Please Note: This article is written for users of the following Microsoft Word versions: 2007, 2010, 2013, and 2016. If you are using an earlier version (Word 2003 or earlier), this tip may not work for you. For a version of this tip written specifically for earlier versions of Word, click here: Using Header Information as the Filename.

Using Header Information as the Filename

by Allen Wyatt
(last updated November 12, 2016)

1

When a Word document is first saved, it uses the first few words of the document as a default filename. Paul would like to have Word use the header information as the default filename instead.

Unfortunately there is no way to instruct Word to use header information by default, but there may be a workaround you can attempt. First, though, a clarification: Word doesn't actually default to using the first few words of the document as the filename. The first choice for Word is actually whatever title you've specified in the Properties for the file. Only if no title is specified will Word fall back to using the wording from the first paragraph.

The fact that Word uses the title in the file properties raises a very interesting possibility, which is the basis for a potential workaround. If you can make sure the user specifies a title, you can use that title as the filename and you can also use the same title (through the use of a field) in the header. Thus, your title, your header, and your filename all could easily be the same, just by setting the title property before you actually save the file.

If you are unsure of a user's ability to remember to specify a title property, you could always create a macro that would set the property for them. The macro could run when the document is first created (if it is stored in the template on which the document is based) and could prompt the user for a title. The title is then stored in the properties where it kicks into play when the document is subsequently saved. The macro could also set the header for the document based on the user input, or it could include a TITLE field to dynamically include the title property in the header.

Another approach using a macro is to create one that is run just before saving the document. If this is the first time it is being saved, the macro would extract the existing information from the header and use it for the suggested filename. You could even name the macro FileSaveAs, which means it would replace the existing Save As command.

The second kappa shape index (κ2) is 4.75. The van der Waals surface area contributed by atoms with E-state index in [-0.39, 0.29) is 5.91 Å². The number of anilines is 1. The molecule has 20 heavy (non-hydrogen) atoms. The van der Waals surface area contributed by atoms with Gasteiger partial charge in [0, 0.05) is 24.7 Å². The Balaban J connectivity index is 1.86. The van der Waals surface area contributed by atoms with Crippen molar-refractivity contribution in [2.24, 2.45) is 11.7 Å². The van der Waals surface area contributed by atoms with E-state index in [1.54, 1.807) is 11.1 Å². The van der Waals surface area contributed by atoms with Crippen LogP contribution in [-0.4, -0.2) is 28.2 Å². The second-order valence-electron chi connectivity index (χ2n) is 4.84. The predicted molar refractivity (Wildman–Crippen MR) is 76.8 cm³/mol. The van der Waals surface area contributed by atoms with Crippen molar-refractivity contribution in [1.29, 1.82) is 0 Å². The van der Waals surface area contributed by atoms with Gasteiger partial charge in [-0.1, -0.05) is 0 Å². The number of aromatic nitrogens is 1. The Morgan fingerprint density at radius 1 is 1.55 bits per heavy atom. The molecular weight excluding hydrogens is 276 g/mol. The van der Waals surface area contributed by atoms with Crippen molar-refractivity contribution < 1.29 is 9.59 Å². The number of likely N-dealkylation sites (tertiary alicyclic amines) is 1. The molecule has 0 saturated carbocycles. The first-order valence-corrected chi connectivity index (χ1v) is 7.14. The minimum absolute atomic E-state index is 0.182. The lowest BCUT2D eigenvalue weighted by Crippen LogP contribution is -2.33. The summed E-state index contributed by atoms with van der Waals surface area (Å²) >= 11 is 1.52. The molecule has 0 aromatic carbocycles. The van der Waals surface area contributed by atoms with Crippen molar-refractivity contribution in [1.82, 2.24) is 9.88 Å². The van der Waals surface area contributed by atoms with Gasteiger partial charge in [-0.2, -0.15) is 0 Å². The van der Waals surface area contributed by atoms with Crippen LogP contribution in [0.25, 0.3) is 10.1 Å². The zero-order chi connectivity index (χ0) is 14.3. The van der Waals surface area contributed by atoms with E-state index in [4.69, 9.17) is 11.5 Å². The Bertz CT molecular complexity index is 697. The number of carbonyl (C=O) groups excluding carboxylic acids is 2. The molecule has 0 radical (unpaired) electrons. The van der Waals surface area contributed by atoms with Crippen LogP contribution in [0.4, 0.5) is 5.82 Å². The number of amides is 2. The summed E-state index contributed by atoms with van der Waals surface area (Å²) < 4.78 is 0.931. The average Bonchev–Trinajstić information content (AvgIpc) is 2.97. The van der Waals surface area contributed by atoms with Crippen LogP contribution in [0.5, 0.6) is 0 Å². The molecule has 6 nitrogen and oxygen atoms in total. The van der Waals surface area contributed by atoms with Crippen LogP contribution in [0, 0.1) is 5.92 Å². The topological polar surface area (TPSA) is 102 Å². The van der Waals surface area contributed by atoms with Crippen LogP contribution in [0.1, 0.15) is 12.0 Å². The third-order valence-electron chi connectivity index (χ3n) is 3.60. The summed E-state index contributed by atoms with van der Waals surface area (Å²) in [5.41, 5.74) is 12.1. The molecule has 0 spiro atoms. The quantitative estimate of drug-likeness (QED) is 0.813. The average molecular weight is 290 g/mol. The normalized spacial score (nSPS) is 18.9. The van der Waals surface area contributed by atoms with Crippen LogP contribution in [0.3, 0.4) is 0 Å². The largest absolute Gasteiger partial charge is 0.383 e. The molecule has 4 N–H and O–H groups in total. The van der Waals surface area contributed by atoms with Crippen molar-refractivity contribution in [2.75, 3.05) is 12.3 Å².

WordTips is your source for cost-effective Microsoft Word training. (Microsoft Word is the most popular word processing software in the world.) This tip (10585) applies to Microsoft Word 2007, 2010, 2013, and 2016. You can find a version of this tip for the older menu interface of Word here: Using Header Information as the Filename.

Author Bio

Allen Wyatt

With more than 50 non-fiction books and numerous magazine articles to his credit, Allen Wyatt is an internationally recognized author. He  is president of Sharon Parq Associates, a computer and publishing services company. ...

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If you would like to add an image to your comment (not an avatar, but an image to help in making the point of your comment), include the characters [{fig}] in your comment text. You’ll be prompted to upload your image when you submit the comment. Images larger than 600px wide or 1000px tall will be reduced. Up to three images may be included in a comment. All images are subject to review. Commenting privileges may be curtailed if inappropriate images are posted.

What is nine minus 5?

2016-11-13 21:06:10

isao tojo

it seems there is no user-defined shortcut for Word macros when Excel allows users to make them.

I would be happy if you could show me the way or take it up in the subject.


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